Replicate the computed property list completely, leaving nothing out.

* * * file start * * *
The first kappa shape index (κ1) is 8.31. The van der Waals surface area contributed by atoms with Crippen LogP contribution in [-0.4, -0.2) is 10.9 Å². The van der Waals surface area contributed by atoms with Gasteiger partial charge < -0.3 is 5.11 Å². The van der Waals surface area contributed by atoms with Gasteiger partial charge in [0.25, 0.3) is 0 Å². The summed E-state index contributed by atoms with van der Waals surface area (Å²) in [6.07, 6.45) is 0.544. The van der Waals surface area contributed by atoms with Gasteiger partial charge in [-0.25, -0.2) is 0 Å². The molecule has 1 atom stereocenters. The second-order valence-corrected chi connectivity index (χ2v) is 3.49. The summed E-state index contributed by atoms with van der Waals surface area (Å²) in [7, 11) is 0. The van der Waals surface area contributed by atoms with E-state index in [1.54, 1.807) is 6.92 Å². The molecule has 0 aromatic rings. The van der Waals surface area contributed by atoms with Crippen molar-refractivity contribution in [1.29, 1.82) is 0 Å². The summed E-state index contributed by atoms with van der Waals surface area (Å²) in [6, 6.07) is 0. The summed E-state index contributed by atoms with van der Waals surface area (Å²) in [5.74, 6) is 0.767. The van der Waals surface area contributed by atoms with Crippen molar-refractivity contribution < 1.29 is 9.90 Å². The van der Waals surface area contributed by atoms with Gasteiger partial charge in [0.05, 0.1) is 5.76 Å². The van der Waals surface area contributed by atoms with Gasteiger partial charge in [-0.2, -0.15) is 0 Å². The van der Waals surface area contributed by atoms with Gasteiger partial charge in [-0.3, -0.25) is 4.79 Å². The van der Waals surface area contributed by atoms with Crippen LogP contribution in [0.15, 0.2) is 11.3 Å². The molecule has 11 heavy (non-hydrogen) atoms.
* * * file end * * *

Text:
The first kappa shape index (κ1) is 8.31. The van der Waals surface area contributed by atoms with Crippen LogP contribution in [-0.4, -0.2) is 10.9 Å². The van der Waals surface area contributed by atoms with Gasteiger partial charge < -0.3 is 5.11 Å². The van der Waals surface area contributed by atoms with Gasteiger partial charge in [0.25, 0.3) is 0 Å². The summed E-state index contributed by atoms with van der Waals surface area (Å²) in [6.07, 6.45) is 0.544. The van der Waals surface area contributed by atoms with Gasteiger partial charge in [-0.25, -0.2) is 0 Å². The molecule has 1 atom stereocenters. The second-order valence-corrected chi connectivity index (χ2v) is 3.49. The summed E-state index contributed by atoms with van der Waals surface area (Å²) in [7, 11) is 0. The van der Waals surface area contributed by atoms with E-state index in [1.54, 1.807) is 6.92 Å². The molecule has 0 aromatic rings. The van der Waals surface area contributed by atoms with Crippen molar-refractivity contribution in [1.29, 1.82) is 0 Å². The summed E-state index contributed by atoms with van der Waals surface area (Å²) in [6, 6.07) is 0. The summed E-state index contributed by atoms with van der Waals surface area (Å²) in [5.74, 6) is 0.767. The van der Waals surface area contributed by atoms with Crippen molar-refractivity contribution < 1.29 is 9.90 Å². The van der Waals surface area contributed by atoms with Gasteiger partial charge in [0.05, 0.1) is 5.76 Å². The van der Waals surface area contributed by atoms with Gasteiger partial charge in [-0.2, -0.15) is 0 Å². The van der Waals surface area contributed by atoms with Gasteiger partial charge in [-0.3, -0.25) is 4.79 Å². The van der Waals surface area contributed by atoms with Crippen LogP contribution in [0.15, 0.2) is 11.3 Å². The molecule has 11 heavy (non-hydrogen) atoms.